The letter itself discusses life in the church in all its various facets and tackles many of the questions that the Corinthian members raise themselves. In response, Paul goes to great lengths to discuss how the church ought to reflect the character of God in terms of her unity, holiness, and love. To that end, Paul deals with practical matters such as church unity, the role of leaders, church discipline, marriage, food laws, spiritual gifts, and the resurrection, among many others.
It is for these reasons that 1 Corinthians remains so relevant today. The Corinthians had many of the same questions we still ask today, and Paul’s responses are equally applicable. This course will dive headlong into the background and culture of the Corinthian church as we wrestle with the whole text over thirteen weeks.
Issues in Church History and Theology (H9695)
This graduate course unit focuses on key changes in the Church throughout the past 2,000 years. Focusing on ideas, theology and societal change, this course provides insight into the Early, Medieval, Reformation and Modern Church eras. Included are such important developments and events as: doctrinal formation in the first few centuries; the primacy of Rome; the rise of Islam and the crusades; the theological revolution of the Reformation; the impact of the Enlightenment; the rise of denominations; and the emergence of modernity.
Issues in the History of Christian Missions (M9695)
This graduate course unit focuses on the history of Christian Missions and the expansion of Christianity over 2000 years. It will look at the various mission movements during different eras, mission methods used and important persons involved.
Issues in the Local Church and Missions (M8595)
The Bible, and especially the New Testament, gives us a good understanding of the principles of what the Church is, what her role is in reaching the world, as well as some principles in missionary methods. This course will seek to integrate current missiological discussions while simultaneously staying grounded in Scripture, particularly the letter of 1 Peter.
Over the course of the semester we shall move towards a missionary theology for the local church by looking at some of the relevant issues that concern the church both today, and will be on the agenda in the not-too-distant future.
Issues in Theological Ethics (E9695)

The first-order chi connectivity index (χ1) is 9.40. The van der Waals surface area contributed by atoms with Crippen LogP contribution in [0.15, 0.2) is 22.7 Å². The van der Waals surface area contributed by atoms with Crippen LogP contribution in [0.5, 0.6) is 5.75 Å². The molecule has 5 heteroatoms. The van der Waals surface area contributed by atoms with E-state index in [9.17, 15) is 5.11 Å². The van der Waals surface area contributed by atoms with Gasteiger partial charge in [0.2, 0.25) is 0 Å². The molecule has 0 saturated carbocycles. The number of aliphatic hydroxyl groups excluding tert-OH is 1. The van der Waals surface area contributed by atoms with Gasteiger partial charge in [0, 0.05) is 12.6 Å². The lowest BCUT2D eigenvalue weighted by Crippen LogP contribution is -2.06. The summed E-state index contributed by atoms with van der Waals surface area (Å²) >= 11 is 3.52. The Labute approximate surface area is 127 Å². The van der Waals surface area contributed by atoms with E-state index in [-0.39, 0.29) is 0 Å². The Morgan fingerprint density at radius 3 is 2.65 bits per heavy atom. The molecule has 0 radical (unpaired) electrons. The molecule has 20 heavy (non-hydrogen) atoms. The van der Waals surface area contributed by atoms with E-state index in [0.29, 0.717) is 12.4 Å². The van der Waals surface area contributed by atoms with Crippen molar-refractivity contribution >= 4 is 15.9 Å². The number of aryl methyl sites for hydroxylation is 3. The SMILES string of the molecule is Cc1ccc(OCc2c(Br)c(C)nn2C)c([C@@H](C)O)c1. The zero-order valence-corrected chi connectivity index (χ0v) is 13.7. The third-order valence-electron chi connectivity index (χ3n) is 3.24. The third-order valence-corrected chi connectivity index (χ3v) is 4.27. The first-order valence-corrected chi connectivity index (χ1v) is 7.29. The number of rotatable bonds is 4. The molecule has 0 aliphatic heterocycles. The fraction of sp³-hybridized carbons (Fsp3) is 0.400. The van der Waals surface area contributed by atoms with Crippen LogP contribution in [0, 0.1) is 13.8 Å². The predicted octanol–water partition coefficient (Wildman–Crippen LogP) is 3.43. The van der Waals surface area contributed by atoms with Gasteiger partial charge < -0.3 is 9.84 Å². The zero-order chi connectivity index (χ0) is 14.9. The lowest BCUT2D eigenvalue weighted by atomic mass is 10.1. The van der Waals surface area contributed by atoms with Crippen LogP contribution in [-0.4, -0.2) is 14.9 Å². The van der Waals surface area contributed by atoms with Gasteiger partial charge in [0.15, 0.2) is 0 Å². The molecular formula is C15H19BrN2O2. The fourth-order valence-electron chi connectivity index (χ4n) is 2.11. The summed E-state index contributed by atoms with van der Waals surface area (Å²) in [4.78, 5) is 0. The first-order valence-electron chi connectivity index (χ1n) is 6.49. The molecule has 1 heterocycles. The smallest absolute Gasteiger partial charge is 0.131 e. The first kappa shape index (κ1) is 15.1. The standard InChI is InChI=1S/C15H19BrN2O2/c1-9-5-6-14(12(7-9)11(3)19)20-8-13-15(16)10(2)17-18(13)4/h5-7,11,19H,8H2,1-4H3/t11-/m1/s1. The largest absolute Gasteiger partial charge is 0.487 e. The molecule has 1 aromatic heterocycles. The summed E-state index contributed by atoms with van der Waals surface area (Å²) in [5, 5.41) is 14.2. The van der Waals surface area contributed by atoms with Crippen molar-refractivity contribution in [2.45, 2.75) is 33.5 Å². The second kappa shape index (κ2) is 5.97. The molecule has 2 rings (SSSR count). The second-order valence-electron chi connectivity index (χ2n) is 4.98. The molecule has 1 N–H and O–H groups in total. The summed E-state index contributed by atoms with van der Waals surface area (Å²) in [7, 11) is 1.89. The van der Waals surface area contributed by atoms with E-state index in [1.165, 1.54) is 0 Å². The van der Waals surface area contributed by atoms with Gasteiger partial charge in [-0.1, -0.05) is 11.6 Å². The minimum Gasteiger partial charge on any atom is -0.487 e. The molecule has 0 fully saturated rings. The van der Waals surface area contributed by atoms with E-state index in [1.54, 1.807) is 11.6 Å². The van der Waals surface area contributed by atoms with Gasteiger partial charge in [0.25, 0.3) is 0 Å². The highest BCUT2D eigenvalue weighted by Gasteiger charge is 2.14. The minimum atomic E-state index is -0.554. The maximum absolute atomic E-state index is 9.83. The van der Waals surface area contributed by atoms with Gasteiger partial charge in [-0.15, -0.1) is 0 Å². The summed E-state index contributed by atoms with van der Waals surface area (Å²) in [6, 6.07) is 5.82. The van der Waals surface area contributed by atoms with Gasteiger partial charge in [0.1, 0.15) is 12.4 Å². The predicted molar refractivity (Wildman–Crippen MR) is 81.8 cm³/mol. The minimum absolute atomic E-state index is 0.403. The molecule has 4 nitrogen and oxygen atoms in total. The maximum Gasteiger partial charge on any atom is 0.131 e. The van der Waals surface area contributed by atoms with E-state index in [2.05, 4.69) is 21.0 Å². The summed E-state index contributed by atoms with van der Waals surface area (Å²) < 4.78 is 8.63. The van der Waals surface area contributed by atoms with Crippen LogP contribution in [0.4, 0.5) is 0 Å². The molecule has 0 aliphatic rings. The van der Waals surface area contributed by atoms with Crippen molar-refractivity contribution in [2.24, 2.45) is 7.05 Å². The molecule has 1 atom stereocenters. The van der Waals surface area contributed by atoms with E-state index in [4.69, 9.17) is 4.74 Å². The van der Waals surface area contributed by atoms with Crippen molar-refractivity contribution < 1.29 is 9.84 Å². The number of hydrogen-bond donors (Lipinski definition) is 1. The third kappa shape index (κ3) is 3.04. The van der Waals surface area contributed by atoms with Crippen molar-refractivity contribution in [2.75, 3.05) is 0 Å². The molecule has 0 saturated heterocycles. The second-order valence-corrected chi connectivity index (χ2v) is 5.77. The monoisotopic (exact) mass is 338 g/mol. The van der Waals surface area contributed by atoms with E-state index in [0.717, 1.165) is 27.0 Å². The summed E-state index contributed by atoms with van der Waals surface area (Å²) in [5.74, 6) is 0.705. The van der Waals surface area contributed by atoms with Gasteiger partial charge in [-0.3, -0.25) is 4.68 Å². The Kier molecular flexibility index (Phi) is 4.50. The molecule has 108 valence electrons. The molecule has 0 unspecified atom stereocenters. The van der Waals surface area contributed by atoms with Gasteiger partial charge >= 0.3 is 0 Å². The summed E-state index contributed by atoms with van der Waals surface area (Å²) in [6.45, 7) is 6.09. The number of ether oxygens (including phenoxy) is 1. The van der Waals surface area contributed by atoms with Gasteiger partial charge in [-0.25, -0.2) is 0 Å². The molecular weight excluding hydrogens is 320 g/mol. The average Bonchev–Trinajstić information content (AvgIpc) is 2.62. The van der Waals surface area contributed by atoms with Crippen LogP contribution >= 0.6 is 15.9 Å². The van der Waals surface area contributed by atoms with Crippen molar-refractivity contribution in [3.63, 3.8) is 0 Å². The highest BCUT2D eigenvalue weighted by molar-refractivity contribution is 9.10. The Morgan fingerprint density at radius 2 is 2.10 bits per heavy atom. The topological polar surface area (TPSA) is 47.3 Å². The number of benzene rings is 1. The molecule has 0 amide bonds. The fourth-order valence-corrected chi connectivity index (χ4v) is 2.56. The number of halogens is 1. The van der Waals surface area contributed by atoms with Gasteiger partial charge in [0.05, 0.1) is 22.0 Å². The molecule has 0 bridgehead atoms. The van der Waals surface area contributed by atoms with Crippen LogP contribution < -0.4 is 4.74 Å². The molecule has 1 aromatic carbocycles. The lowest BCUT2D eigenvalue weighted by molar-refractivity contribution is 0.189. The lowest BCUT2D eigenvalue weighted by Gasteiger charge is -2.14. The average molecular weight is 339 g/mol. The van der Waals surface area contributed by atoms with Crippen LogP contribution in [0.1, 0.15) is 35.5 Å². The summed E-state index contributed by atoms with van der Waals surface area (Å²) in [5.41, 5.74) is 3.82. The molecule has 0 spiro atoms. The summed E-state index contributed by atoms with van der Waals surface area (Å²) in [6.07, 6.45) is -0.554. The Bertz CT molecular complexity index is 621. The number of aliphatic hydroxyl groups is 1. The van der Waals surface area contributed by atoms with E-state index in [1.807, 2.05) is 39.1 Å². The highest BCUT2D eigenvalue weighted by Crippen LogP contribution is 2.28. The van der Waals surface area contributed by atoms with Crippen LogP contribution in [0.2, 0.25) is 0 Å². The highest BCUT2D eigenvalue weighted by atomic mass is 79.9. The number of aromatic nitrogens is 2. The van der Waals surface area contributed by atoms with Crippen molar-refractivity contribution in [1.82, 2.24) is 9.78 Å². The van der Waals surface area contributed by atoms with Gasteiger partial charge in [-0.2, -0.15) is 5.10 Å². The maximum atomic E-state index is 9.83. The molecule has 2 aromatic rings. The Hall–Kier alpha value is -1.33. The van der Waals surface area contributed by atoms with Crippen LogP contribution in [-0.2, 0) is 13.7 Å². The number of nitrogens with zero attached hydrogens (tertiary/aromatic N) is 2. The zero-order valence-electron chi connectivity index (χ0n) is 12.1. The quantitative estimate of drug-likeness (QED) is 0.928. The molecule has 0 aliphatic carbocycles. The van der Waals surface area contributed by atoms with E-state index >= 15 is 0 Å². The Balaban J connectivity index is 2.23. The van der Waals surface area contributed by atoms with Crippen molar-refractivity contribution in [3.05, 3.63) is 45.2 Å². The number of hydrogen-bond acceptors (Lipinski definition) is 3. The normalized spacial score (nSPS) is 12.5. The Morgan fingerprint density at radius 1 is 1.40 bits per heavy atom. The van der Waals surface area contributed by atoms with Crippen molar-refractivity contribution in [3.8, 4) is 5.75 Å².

This unit provides students with a broad orientation to the field of ethics and the metatheoretical foundations for ethical decision making. It also sets Christian ethics over against morality. The unit will allow students to draw on the uniqueness of salvation-historical eschatological and trinitarian -covenantal Christological perspectives to develop a Christian response to the brokenness of reality.
Minor Independent Guided Study (X9293)
This is a self-study unit. The assessment items are to help you structure your studies over this period.
New Testament Greek 1 (A8122)
The old expression: “That is all Greek to me,” has convinced a lot of people that Greek must be a tough language to master. Greek grammar, however, has a very logical and exact structure, allowing the reader to analyse the text with amazing precision. It is precisely this which makes the study of Greek so exciting and worthwhile.
In this first level unit students are taught the fundamental grammatical structure of Koine Greek and its vocabulary. Along with this, students are also introduced to Greek language tools that are available to help them analyse the text more quickly. This is important as time constraints often force ministers to by-pass the analysis of the Greek text in their sermon preparation, resulting in poorer exegesis.
Greek is essential for an in-depth analysis and understanding of the New Testament. It, thus, is foundational for students wishing to continue their studies of the New Testament on a post-graduate level.
New Testament Theology (B9608)
New Testament Theology provides an opportunity to seriously engage with the biblical text and its theology. Students will cover major New Testament themes, learn from a variety of New Testament theologians and the means by which they approach the text, and how New Testament theology can benefit the church in its present context.